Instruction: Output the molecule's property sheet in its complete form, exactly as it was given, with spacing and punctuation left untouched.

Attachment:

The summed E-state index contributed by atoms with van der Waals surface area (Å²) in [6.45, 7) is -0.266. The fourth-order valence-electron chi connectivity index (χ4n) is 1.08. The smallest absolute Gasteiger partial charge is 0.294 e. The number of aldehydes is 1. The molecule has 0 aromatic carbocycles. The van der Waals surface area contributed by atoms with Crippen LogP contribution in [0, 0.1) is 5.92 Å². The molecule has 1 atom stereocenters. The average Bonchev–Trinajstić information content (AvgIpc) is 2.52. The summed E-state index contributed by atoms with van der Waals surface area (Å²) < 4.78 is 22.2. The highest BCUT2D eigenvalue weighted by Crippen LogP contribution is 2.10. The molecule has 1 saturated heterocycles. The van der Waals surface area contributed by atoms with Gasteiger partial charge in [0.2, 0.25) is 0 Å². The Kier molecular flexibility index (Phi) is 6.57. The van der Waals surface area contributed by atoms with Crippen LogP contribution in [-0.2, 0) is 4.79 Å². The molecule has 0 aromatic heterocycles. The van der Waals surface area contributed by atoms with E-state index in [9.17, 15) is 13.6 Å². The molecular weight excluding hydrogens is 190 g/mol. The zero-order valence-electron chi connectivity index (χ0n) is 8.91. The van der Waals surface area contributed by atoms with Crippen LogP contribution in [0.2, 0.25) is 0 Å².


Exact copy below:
The summed E-state index contributed by atoms with van der Waals surface area (Å²) in [6.45, 7) is -0.266. The fourth-order valence-electron chi connectivity index (χ4n) is 1.08. The smallest absolute Gasteiger partial charge is 0.294 e. The number of aldehydes is 1. The molecule has 0 aromatic carbocycles. The van der Waals surface area contributed by atoms with Crippen LogP contribution in [0, 0.1) is 5.92 Å². The molecule has 1 atom stereocenters. The average Bonchev–Trinajstić information content (AvgIpc) is 2.52. The summed E-state index contributed by atoms with van der Waals surface area (Å²) < 4.78 is 22.2. The highest BCUT2D eigenvalue weighted by Crippen LogP contribution is 2.10. The molecule has 1 saturated heterocycles. The van der Waals surface area contributed by atoms with Gasteiger partial charge in [0.2, 0.25) is 0 Å². The Kier molecular flexibility index (Phi) is 6.57. The van der Waals surface area contributed by atoms with Crippen LogP contribution in [-0.2, 0) is 4.79 Å². The molecule has 0 aromatic heterocycles. The van der Waals surface area contributed by atoms with E-state index in [9.17, 15) is 13.6 Å². The molecular weight excluding hydrogens is 190 g/mol. The zero-order valence-electron chi connectivity index (χ0n) is 8.91. The van der Waals surface area contributed by atoms with Crippen LogP contribution in [0.2, 0.25) is 0 Å².